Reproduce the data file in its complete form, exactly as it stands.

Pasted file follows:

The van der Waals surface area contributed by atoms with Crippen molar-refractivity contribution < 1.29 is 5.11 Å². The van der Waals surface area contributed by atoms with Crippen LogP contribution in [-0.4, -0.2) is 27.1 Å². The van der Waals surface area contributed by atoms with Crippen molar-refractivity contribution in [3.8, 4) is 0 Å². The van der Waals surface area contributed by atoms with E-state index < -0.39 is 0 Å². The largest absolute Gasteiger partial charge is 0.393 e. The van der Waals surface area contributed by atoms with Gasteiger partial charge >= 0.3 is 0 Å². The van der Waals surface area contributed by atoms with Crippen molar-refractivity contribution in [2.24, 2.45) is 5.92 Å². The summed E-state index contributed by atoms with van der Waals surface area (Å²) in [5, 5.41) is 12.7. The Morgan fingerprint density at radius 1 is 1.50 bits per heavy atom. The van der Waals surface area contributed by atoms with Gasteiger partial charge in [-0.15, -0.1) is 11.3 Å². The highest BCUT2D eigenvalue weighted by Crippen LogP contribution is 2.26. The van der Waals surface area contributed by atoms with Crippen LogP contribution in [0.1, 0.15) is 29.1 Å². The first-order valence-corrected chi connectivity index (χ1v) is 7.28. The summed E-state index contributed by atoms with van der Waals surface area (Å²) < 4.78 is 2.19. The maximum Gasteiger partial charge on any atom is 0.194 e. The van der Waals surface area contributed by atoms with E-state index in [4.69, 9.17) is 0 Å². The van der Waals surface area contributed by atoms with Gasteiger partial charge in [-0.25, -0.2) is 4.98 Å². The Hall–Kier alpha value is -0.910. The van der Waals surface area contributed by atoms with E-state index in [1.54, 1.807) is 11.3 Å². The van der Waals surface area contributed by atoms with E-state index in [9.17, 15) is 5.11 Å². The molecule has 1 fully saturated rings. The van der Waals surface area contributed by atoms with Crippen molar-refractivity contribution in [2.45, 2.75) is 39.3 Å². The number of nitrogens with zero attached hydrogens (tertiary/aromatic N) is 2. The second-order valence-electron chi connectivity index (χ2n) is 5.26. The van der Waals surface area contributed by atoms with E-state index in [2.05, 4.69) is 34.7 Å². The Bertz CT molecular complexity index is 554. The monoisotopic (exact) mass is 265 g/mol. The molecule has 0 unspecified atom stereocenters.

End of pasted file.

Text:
The van der Waals surface area contributed by atoms with Crippen molar-refractivity contribution < 1.29 is 5.11 Å². The van der Waals surface area contributed by atoms with Crippen LogP contribution in [-0.4, -0.2) is 27.1 Å². The van der Waals surface area contributed by atoms with Crippen molar-refractivity contribution in [3.8, 4) is 0 Å². The van der Waals surface area contributed by atoms with E-state index < -0.39 is 0 Å². The largest absolute Gasteiger partial charge is 0.393 e. The van der Waals surface area contributed by atoms with Gasteiger partial charge >= 0.3 is 0 Å². The van der Waals surface area contributed by atoms with Crippen molar-refractivity contribution in [2.24, 2.45) is 5.92 Å². The summed E-state index contributed by atoms with van der Waals surface area (Å²) in [5, 5.41) is 12.7. The Morgan fingerprint density at radius 1 is 1.50 bits per heavy atom. The van der Waals surface area contributed by atoms with Gasteiger partial charge in [-0.15, -0.1) is 11.3 Å². The highest BCUT2D eigenvalue weighted by Crippen LogP contribution is 2.26. The van der Waals surface area contributed by atoms with Crippen LogP contribution in [0.1, 0.15) is 29.1 Å². The first-order valence-corrected chi connectivity index (χ1v) is 7.28. The summed E-state index contributed by atoms with van der Waals surface area (Å²) < 4.78 is 2.19. The maximum Gasteiger partial charge on any atom is 0.194 e. The van der Waals surface area contributed by atoms with E-state index in [4.69, 9.17) is 0 Å². The van der Waals surface area contributed by atoms with Gasteiger partial charge in [-0.25, -0.2) is 4.98 Å². The Hall–Kier alpha value is -0.910. The van der Waals surface area contributed by atoms with E-state index in [1.54, 1.807) is 11.3 Å². The van der Waals surface area contributed by atoms with E-state index in [9.17, 15) is 5.11 Å². The molecule has 1 fully saturated rings. The van der Waals surface area contributed by atoms with Crippen molar-refractivity contribution in [2.45, 2.75) is 39.3 Å². The number of nitrogens with zero attached hydrogens (tertiary/aromatic N) is 2. The second-order valence-electron chi connectivity index (χ2n) is 5.26. The van der Waals surface area contributed by atoms with E-state index in [2.05, 4.69) is 34.7 Å². The Bertz CT molecular complexity index is 554. The monoisotopic (exact) mass is 265 g/mol. The molecule has 0 unspecified atom stereocenters.